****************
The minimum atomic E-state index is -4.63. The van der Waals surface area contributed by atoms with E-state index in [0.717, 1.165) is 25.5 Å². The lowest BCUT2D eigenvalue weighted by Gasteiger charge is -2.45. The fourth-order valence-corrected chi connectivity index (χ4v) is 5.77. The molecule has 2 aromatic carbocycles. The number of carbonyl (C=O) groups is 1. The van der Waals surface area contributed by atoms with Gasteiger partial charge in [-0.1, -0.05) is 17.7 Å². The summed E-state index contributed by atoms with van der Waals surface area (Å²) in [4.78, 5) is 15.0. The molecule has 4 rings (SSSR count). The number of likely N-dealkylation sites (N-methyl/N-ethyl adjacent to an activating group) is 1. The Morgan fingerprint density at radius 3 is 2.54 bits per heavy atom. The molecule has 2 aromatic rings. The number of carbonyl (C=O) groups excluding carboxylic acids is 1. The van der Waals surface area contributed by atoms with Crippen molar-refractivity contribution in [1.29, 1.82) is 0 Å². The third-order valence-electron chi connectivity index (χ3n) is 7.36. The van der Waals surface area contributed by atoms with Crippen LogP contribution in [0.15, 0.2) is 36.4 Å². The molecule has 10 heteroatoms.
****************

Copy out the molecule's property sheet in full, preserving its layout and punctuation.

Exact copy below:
The minimum atomic E-state index is -4.63. The van der Waals surface area contributed by atoms with E-state index in [0.717, 1.165) is 25.5 Å². The lowest BCUT2D eigenvalue weighted by Gasteiger charge is -2.45. The fourth-order valence-corrected chi connectivity index (χ4v) is 5.77. The molecule has 2 aromatic carbocycles. The number of carbonyl (C=O) groups is 1. The van der Waals surface area contributed by atoms with Gasteiger partial charge in [-0.1, -0.05) is 17.7 Å². The summed E-state index contributed by atoms with van der Waals surface area (Å²) in [4.78, 5) is 15.0. The molecule has 4 rings (SSSR count). The number of likely N-dealkylation sites (N-methyl/N-ethyl adjacent to an activating group) is 1. The Morgan fingerprint density at radius 3 is 2.54 bits per heavy atom. The molecule has 2 aromatic rings. The number of carbonyl (C=O) groups excluding carboxylic acids is 1. The van der Waals surface area contributed by atoms with Crippen molar-refractivity contribution in [1.29, 1.82) is 0 Å². The third-order valence-electron chi connectivity index (χ3n) is 7.36. The van der Waals surface area contributed by atoms with Crippen LogP contribution in [0.15, 0.2) is 36.4 Å². The molecule has 10 heteroatoms.